Monday, December 20, 2021

Q&A with Seraphina Nova Glass




Seraphina Nova Glass is the author of the new novel Such a Good Wife. Her other books include Someone's Listening. She is a professor and playwright in ressidence at the University of Texas, Arlington.


Q: What inspired you to write Such a Good Wife?


A: This is always a hard question to answer. I can’t say I know where ideas or inspiration come from. Everywhere, I suppose, but it’s never spontaneous.


I think a lot about plot, and I spend long, arduous stretches of time wondering about the snowball effect of an action a character might take and how it would cause a ripple effect and move the story forward.


I ask myself a lot of “what if” questions, and the answers to those questions (usually) slowly form into the semblance of story idea.


If this sounds vague it’s because it is. It’s a lot of chipping away at an amorphous blob of an idea and hoping it morphs into something interesting.


Q: The Publishers Weekly review says, “The pleasure of this book comes from seeing Melanie morph from mildly depressed suburban housewife into a woman who’s unafraid of fighting fire with fire.” How did you create your character Mel?


A: Part of my love for domestic thrillers comes from the easy relatability of an everyday character. I enjoy throwing rocks at the characters and forcing them to dodge them.


Mel’s descent into a world of deceit and infidelity was a result of one bad choice and then the subsequent lies that were necessary to cover said bad choice.


This flawed, everyday character who can’t get out of their own way is my favorite kind to write. Some might call her “unlikable,” but I’m okay with that. It’s more important to me that she’s interesting and a bit of a badass.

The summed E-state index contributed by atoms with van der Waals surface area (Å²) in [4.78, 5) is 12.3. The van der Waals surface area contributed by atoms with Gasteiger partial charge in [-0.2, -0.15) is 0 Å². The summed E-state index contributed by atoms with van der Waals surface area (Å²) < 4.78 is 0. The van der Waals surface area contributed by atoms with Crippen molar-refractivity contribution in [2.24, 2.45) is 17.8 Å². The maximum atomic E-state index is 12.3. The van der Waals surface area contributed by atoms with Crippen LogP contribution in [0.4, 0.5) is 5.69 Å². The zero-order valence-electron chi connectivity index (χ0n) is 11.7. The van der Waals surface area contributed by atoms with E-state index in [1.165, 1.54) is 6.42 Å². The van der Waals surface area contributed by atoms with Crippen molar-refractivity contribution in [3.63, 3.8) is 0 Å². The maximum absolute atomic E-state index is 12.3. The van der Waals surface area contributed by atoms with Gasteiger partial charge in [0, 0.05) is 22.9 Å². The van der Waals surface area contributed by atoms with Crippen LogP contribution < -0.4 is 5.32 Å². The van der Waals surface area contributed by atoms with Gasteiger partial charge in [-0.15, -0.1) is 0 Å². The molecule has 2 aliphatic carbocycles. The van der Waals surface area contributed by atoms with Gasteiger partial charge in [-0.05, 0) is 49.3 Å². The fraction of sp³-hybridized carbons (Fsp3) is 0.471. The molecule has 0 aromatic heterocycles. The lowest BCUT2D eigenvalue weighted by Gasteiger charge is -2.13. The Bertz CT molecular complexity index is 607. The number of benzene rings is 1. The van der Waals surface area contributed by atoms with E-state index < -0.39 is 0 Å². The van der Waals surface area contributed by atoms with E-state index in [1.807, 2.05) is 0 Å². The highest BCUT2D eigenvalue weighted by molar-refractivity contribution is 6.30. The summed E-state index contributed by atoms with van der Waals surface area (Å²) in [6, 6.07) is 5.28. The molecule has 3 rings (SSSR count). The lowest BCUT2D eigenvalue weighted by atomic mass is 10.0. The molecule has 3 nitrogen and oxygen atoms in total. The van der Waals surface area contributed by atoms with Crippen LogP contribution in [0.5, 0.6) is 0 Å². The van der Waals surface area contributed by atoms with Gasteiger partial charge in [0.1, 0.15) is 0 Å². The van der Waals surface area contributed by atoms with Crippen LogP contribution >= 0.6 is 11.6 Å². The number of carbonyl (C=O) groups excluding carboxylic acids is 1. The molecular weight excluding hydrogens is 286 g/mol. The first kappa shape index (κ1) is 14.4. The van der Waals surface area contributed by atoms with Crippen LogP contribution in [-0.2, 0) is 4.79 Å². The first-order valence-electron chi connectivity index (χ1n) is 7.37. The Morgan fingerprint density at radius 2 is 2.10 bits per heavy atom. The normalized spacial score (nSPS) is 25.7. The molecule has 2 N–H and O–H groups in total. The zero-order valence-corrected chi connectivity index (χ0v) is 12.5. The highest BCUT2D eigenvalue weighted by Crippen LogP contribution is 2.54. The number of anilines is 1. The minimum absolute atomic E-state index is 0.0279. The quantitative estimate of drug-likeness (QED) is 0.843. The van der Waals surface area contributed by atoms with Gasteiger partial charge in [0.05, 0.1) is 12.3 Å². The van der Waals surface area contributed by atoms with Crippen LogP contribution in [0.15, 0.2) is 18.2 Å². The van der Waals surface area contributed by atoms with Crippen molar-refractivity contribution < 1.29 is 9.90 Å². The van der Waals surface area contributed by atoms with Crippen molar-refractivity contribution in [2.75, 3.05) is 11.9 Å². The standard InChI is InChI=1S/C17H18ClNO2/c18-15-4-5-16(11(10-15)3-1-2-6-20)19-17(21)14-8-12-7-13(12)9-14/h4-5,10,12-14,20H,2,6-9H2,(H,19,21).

Q: Did you know how the novel would end before you started writing it, or did you make many changes along the way?


A: I am not a writer who figures it out as I go. I admire the talent for doing so, but I am an outliner. For me planning it out top to bottom doesn’t take the excitement or exploration out of the writing process.


My outlines are filled out just enough so I know what needs to happen when, how it will end, and where the twists need to occur, but not so much that I lose the discovery of the characters and plot as I go.


Things change, characters surprise me, but I certainly have a solid blueprint before beginning, and I tend to start conceptualizing a story at the end and work back.


Q: The book is set in Louisiana--how important is setting to you in your writing?


A: I like to really think about the atmospheric element of a story and what impact it will have. My first book was set in a Chicago winter, and this one is set in the dripping Louisiana late summer heat.


Sprinkling in the sensory details of the setting helps me visualize the world of the story. I like to create a world I want to live in for a while I’m working on the book.


Q: What are you working on now?


A: I’m thrilled to announce I just signed a deal for my fourth book. My third book, On a Quiet Street, comes out in May 2022, and the one I’m currently writing, tentatively titled The Vanishing Hour, is slated to release in summer 2023.


--Interview with Deborah Kalb

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